Things get complicated for Bobby and Rims when Adolph J. Mengle, Jr. (Phillip Reed), the handsome son of Rims' boss Adolph J. Mengle, Sr. (Joseph Cawthorn), shows up at the office. Since Adolph Jr. has already flunked out of four colleges, Adolph Sr. is hoping to offer him another chance by integrating his son into the family business. He enlists Rims to show Adolph Jr. the ropes. About as interested in business as he was in college, Adolph Jr. instead makes an immediate beeline for Bobby, who sees his infatuation as an opportunity to make Rims jealous and hopefully speed up their betrothal.

As Rims prepares to sail for a new company position in Havana, Bobby plays her hand, and convinces him that if he sails she will be forced to find love with another. Rims flees the ship, the couple marry and all would appear to be happily ever after. But marriage isn't all they imagined it would be with Bobby's family barging in at any time and bickering over money dividing the young newlyweds.

Full of wisecracks, clever writing and snappy dialogue, Maybe It's Love mixes the pace of 1930s screen comedy with a realistic treatment of a couple who can't seem to make marriage work for them; the movie has a very contemporary feel to it. Especially well-done is how Maybe It's Love conveys the frantic rush and overcrowding of city life, where Bobby and Rims can't have even a private conversation at a department store lunch counter without someone butting in, and where married children are forced to live in their parents' tiny apartment to save money. Making a relationship work in such a setting is a special challenge.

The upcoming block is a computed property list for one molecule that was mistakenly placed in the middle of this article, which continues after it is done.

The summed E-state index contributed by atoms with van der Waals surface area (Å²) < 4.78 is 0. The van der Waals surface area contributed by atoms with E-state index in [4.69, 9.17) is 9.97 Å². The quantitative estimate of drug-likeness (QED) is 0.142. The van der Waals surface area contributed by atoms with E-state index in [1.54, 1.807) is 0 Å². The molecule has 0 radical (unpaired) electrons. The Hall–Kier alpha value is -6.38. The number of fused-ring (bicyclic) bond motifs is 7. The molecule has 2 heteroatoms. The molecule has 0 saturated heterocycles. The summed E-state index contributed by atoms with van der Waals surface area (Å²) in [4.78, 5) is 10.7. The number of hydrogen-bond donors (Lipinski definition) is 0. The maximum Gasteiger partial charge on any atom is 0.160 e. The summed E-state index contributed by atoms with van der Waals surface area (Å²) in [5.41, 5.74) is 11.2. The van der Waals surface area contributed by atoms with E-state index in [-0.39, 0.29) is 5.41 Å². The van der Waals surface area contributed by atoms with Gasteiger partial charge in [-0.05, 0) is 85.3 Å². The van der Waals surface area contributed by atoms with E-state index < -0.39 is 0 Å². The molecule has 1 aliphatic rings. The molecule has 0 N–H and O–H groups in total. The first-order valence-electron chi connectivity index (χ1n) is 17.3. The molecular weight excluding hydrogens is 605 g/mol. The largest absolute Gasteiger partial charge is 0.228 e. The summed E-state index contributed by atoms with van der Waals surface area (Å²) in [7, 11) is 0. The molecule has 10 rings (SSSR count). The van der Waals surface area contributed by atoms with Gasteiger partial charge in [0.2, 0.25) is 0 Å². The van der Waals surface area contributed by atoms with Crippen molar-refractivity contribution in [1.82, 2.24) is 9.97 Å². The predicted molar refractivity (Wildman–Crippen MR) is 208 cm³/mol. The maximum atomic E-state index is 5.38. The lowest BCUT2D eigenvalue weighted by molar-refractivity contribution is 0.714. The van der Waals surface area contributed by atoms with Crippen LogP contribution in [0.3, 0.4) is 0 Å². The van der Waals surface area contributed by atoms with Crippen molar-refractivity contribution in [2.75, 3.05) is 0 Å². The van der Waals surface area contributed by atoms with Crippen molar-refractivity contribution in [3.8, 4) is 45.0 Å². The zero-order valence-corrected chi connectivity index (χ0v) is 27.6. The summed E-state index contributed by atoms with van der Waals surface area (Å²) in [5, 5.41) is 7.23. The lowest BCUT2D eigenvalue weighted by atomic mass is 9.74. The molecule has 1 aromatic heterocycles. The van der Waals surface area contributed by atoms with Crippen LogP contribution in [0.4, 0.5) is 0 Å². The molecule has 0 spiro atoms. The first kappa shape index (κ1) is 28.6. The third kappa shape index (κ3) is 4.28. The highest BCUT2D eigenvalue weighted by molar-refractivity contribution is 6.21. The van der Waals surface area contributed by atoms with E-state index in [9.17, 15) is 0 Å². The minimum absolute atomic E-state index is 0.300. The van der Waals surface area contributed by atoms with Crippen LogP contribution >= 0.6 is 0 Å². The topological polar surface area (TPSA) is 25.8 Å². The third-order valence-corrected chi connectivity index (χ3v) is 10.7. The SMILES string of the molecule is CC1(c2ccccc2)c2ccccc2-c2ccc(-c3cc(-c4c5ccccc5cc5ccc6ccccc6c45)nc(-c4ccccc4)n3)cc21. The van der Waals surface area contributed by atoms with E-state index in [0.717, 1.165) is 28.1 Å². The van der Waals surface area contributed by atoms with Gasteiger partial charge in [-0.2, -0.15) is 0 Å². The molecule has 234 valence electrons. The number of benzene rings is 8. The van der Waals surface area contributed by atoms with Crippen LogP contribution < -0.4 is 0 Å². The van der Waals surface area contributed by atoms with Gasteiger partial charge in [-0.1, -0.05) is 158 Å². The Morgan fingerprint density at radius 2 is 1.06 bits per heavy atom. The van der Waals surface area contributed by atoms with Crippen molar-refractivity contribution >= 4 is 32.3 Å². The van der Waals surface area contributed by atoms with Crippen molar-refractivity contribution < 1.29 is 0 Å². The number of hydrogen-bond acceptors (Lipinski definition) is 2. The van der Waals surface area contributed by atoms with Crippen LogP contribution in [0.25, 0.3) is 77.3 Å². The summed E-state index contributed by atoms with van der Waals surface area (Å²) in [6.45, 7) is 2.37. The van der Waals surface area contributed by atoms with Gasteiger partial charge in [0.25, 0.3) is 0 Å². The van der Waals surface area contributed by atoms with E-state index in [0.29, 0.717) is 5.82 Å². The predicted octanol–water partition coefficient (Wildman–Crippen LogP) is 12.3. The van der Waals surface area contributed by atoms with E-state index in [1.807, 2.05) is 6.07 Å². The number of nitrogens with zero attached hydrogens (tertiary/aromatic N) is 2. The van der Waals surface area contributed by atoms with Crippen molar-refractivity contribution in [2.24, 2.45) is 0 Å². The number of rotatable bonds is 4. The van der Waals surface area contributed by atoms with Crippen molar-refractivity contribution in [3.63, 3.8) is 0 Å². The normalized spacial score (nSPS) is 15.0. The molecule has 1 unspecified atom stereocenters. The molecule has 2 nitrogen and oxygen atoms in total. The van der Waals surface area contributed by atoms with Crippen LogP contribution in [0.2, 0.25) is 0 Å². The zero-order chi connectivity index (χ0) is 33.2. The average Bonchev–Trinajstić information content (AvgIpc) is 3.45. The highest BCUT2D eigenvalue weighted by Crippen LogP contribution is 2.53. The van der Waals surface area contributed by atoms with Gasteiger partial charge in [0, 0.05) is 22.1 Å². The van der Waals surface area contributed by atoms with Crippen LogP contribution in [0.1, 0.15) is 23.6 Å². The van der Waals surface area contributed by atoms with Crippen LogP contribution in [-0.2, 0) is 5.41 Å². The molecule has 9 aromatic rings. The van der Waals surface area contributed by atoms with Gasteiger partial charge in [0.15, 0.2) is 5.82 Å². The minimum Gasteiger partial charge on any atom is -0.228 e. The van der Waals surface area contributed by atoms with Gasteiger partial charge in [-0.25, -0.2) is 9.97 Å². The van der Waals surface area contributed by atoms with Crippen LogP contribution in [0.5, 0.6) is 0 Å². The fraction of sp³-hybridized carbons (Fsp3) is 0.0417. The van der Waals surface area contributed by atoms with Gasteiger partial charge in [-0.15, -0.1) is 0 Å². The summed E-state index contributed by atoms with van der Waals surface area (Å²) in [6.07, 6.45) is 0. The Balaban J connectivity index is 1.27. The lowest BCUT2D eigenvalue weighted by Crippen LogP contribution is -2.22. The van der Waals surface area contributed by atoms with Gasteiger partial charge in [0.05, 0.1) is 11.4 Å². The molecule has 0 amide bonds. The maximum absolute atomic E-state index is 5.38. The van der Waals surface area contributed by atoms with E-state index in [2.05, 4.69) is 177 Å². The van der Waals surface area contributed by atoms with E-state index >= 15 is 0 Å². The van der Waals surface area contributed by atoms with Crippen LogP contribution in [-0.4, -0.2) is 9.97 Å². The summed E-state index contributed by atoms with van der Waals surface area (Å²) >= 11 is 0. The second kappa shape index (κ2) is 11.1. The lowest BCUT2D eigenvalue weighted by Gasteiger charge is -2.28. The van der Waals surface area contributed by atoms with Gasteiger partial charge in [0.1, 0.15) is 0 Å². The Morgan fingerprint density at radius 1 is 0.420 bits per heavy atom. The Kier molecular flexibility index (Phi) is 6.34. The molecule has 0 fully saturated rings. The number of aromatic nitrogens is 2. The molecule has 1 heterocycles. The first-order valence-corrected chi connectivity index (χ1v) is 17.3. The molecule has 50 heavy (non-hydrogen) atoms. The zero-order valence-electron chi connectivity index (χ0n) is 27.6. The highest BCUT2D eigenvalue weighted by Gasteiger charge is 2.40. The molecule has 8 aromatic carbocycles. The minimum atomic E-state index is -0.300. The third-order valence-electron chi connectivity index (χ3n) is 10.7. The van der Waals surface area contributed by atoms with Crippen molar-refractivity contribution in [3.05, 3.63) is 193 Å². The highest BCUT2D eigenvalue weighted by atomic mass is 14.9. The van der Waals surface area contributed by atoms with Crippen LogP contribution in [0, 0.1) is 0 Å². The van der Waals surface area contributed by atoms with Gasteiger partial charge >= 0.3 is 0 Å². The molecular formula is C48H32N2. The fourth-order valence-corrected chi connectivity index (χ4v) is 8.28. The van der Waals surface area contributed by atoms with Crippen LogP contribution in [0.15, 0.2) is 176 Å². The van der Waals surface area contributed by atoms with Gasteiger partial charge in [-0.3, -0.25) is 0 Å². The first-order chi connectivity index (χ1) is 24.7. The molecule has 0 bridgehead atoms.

The New York Times saw Maybe It's Love as one more retread of Anderson's play, which had been adapted in 1929 as Saturday's Children with Corinne Griffith and Grant Withers in the lead roles and then again in 1940 as Saturday's Children starring John Garfield, Anne Shirley and Claude Rains. "It is this corner's guess that First National rather suspected it had a job on its hands and attempted to bolster its case with more comic relief than the original script required. That probably accounts for the presence, as triple-threat laugh getters, of Frank McHugh, Ruth Donnelly, Joseph Cawthorn, Maude Eburne and J. Farrell MacDonald. But it takes lots more that that to revive a dead horse," wrote the Times critic.

Maybe It's Love was adapted from prolific, Pulitzer Prize-winning playwright Maxwell Anderson's smash Saturday's Children. Over the course of his celebrated career, Anderson wrote several screenplays including Death Takes a Holiday (1934) and All Quiet on the Western Front (1930), and adapted one of his own plays Joan of Lorraine to Joan of Arc (1948), but Anderson is probably best remembered for the many adaptations Hollywood made of his plays including Mary of Scotland (1936), Key Largo (1948) and The Bad Seed (1956).

As Bobby, Gloria Stuart helped carry Maybe It's Love. Perhaps best known for her collaborations with director James Whale in The Old Dark House (1932), The Invisible Man (1933) and The Kiss Before the Mirror (1933), Stuart was often herded into lackluster programmers that did little for the beautiful blonde actress who was also one of the founding members of the Screen Actor's Guild. When her acting career fizzled, Stuart reinvented herself as a painter and exhibited at galleries around the world. With the death of her husband, screenwriter Arthur Sheekman, Stuart returned to acting most famously as the 100-year-old survivor of the Titanic disaster in James Cameron's 1997 blockbuster Titanic. At 87, she was the oldest person ever to be nominated for an Academy Award for her role.